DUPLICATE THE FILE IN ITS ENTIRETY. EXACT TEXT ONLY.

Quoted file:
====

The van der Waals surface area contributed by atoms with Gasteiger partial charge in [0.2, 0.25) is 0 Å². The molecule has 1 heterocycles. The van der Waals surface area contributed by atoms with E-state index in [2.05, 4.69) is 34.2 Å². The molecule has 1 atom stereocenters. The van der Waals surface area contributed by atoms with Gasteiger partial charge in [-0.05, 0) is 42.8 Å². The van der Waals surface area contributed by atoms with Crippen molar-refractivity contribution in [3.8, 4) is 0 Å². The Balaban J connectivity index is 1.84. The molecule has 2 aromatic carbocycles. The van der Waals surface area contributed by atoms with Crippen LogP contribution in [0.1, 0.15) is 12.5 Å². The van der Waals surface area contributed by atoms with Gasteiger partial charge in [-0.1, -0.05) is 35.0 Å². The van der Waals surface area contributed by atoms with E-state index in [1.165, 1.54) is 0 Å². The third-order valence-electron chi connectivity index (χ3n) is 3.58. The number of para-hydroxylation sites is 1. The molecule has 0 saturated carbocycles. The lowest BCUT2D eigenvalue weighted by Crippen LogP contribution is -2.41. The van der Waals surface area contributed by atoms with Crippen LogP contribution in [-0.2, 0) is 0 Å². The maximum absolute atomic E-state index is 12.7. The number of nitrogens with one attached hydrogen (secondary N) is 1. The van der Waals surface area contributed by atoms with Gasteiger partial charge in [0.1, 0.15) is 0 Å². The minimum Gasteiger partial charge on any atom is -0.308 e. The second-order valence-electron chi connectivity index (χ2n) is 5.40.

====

The van der Waals surface area contributed by atoms with Gasteiger partial charge in [0.2, 0.25) is 0 Å². The molecule has 1 heterocycles. The van der Waals surface area contributed by atoms with E-state index in [2.05, 4.69) is 34.2 Å². The molecule has 1 atom stereocenters. The van der Waals surface area contributed by atoms with Gasteiger partial charge in [-0.05, 0) is 42.8 Å². The van der Waals surface area contributed by atoms with Crippen molar-refractivity contribution in [3.8, 4) is 0 Å². The Balaban J connectivity index is 1.84. The molecule has 2 aromatic carbocycles. The van der Waals surface area contributed by atoms with Crippen LogP contribution in [0.1, 0.15) is 12.5 Å². The van der Waals surface area contributed by atoms with Gasteiger partial charge in [-0.1, -0.05) is 35.0 Å². The van der Waals surface area contributed by atoms with E-state index in [1.165, 1.54) is 0 Å². The third-order valence-electron chi connectivity index (χ3n) is 3.58. The number of para-hydroxylation sites is 1. The molecule has 0 saturated carbocycles. The lowest BCUT2D eigenvalue weighted by Crippen LogP contribution is -2.41. The van der Waals surface area contributed by atoms with Crippen LogP contribution in [-0.2, 0) is 0 Å². The maximum absolute atomic E-state index is 12.7. The number of nitrogens with one attached hydrogen (secondary N) is 1. The van der Waals surface area contributed by atoms with Gasteiger partial charge in [0.1, 0.15) is 0 Å². The minimum Gasteiger partial charge on any atom is -0.308 e. The second-order valence-electron chi connectivity index (χ2n) is 5.40.